With so many tablets being released this year, many of which are running Android, Google co-founder Andy Rubin teased the media at the All Things D: Dive Into Mobile conference in San Francisco by showing off a tablet running Android 3.0, also known as Honeycomb, which Google itself has said is the first version of their mobile OS designed to run on tablets, according to Wired.
The prototype was manufactured by Motorola and it is what is called a developer device, much like the first Nexus One smart phone that Google introduced. The purpose is to have a pure version of the OS on a tablet for developers to test out their apps. This device will come in two sizes when finally released – 7-inch and 10-inch displays. The processor is an NVIDIA dual core processor.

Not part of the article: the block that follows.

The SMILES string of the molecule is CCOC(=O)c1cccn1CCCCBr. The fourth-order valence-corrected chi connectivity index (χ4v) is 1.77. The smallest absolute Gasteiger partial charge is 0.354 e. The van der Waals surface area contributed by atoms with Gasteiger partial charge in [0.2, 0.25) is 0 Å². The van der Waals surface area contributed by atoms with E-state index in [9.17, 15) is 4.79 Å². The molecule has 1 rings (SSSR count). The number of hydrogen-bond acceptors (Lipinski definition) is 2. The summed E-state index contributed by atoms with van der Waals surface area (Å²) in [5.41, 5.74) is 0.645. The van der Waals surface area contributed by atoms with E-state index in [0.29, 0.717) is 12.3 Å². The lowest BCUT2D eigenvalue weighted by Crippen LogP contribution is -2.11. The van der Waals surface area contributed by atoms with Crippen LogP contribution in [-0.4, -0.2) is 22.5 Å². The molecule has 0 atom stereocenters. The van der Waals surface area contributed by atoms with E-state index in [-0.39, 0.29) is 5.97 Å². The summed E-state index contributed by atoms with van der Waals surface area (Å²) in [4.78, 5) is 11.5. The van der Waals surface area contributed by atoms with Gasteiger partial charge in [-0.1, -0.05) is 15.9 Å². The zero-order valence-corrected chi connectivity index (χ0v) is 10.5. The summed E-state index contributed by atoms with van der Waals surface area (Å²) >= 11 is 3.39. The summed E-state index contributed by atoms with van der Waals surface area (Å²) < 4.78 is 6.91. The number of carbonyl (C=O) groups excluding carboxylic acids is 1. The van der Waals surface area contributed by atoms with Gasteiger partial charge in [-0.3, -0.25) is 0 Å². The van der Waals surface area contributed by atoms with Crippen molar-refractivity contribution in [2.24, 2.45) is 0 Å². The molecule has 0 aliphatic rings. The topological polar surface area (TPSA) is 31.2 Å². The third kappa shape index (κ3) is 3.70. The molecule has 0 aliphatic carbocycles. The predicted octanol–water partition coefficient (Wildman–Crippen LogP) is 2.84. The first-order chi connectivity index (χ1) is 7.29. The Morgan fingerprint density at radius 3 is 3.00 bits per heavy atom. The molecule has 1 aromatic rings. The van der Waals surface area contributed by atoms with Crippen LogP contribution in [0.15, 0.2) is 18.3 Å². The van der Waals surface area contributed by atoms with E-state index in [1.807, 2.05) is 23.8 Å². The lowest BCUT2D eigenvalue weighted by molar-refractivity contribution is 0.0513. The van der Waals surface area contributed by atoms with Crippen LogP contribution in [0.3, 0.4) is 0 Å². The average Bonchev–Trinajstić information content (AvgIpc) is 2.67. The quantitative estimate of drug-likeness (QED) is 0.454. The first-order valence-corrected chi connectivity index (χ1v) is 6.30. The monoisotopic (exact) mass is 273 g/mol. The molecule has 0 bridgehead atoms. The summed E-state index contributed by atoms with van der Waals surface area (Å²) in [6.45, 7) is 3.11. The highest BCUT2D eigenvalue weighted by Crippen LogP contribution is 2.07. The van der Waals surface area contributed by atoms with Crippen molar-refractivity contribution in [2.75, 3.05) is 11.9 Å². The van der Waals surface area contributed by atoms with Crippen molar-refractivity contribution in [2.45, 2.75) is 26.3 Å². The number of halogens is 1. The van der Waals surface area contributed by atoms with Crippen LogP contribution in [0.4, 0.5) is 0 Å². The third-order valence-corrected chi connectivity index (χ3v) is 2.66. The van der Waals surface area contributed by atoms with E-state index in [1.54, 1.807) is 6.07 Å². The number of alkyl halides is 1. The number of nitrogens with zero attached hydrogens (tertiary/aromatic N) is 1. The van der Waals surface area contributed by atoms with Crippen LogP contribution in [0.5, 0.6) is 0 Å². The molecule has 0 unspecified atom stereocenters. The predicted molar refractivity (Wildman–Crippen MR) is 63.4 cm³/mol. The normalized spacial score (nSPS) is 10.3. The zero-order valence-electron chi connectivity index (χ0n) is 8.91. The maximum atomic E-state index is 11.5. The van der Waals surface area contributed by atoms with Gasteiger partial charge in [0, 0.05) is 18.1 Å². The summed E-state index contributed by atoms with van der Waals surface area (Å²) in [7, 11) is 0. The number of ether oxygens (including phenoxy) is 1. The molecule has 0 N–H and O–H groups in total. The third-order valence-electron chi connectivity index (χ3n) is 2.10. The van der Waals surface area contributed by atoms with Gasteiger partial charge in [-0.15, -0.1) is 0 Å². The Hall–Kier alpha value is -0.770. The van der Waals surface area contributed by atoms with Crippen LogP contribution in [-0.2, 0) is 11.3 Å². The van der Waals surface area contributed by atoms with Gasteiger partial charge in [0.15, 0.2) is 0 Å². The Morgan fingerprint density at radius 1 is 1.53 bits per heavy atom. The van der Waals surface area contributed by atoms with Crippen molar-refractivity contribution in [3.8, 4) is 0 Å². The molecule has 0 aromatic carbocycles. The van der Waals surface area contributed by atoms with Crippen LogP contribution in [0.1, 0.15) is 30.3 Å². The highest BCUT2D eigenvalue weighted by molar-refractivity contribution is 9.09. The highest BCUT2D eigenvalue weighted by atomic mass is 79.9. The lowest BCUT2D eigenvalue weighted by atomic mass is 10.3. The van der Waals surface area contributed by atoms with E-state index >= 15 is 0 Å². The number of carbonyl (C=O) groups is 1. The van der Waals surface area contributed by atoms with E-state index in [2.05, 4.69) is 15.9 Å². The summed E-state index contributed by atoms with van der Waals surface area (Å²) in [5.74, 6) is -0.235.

According to Rubin it will have Google Maps for Mobile 5.0. This version of the navigation system from Google has offline maps and Dynamic Map Drawing, a 3D version of Google Maps which uses vector based images making them load much faster. The Android tablet will also support video chat.
Honeycomb (Android 3.0) should be coming sometime during the second quarter of 2011.
Here is the video of the demo: